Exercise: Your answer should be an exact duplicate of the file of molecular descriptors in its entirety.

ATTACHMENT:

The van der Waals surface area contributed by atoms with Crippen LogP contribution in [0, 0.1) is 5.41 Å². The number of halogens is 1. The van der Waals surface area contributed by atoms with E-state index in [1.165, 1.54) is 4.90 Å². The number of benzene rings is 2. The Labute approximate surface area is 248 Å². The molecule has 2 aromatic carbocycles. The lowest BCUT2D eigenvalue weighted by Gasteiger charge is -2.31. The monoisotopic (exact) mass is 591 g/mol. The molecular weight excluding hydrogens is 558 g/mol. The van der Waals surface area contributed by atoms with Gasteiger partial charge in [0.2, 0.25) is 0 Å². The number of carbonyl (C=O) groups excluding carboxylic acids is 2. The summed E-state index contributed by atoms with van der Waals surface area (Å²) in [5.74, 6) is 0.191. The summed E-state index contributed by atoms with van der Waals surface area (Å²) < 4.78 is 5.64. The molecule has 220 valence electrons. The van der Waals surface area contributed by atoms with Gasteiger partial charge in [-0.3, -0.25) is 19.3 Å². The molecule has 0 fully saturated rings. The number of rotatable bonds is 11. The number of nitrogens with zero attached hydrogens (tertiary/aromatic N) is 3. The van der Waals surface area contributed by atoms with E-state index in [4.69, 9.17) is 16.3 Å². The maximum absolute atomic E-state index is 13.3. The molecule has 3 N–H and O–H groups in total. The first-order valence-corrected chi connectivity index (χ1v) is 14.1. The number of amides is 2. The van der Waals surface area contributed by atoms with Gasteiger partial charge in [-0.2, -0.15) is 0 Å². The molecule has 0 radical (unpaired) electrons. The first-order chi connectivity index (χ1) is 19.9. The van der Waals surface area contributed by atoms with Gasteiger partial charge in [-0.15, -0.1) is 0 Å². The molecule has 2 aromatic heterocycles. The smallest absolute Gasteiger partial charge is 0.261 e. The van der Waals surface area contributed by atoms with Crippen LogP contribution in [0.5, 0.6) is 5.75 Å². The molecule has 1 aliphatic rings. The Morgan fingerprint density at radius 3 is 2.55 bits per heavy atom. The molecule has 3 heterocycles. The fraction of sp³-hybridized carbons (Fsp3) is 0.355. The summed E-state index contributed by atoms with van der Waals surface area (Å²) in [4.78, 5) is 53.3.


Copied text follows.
The van der Waals surface area contributed by atoms with Crippen LogP contribution in [0, 0.1) is 5.41 Å². The number of halogens is 1. The van der Waals surface area contributed by atoms with E-state index in [1.165, 1.54) is 4.90 Å². The number of benzene rings is 2. The Labute approximate surface area is 248 Å². The molecule has 2 aromatic carbocycles. The lowest BCUT2D eigenvalue weighted by Gasteiger charge is -2.31. The monoisotopic (exact) mass is 591 g/mol. The molecular weight excluding hydrogens is 558 g/mol. The van der Waals surface area contributed by atoms with Gasteiger partial charge in [0.2, 0.25) is 0 Å². The number of carbonyl (C=O) groups excluding carboxylic acids is 2. The summed E-state index contributed by atoms with van der Waals surface area (Å²) in [5.74, 6) is 0.191. The summed E-state index contributed by atoms with van der Waals surface area (Å²) < 4.78 is 5.64. The molecule has 220 valence electrons. The van der Waals surface area contributed by atoms with Gasteiger partial charge in [-0.3, -0.25) is 19.3 Å². The molecule has 0 fully saturated rings. The number of rotatable bonds is 11. The number of nitrogens with zero attached hydrogens (tertiary/aromatic N) is 3. The van der Waals surface area contributed by atoms with E-state index in [4.69, 9.17) is 16.3 Å². The maximum absolute atomic E-state index is 13.3. The molecule has 3 N–H and O–H groups in total. The first-order valence-corrected chi connectivity index (χ1v) is 14.1. The number of amides is 2. The van der Waals surface area contributed by atoms with Gasteiger partial charge in [-0.2, -0.15) is 0 Å². The molecule has 0 radical (unpaired) electrons. The first-order chi connectivity index (χ1) is 19.9. The van der Waals surface area contributed by atoms with Gasteiger partial charge in [-0.15, -0.1) is 0 Å². The molecule has 2 aromatic heterocycles. The smallest absolute Gasteiger partial charge is 0.261 e. The van der Waals surface area contributed by atoms with Crippen LogP contribution in [0.5, 0.6) is 5.75 Å². The molecule has 1 aliphatic rings. The Morgan fingerprint density at radius 3 is 2.55 bits per heavy atom. The molecule has 3 heterocycles. The fraction of sp³-hybridized carbons (Fsp3) is 0.355. The summed E-state index contributed by atoms with van der Waals surface area (Å²) in [4.78, 5) is 53.3.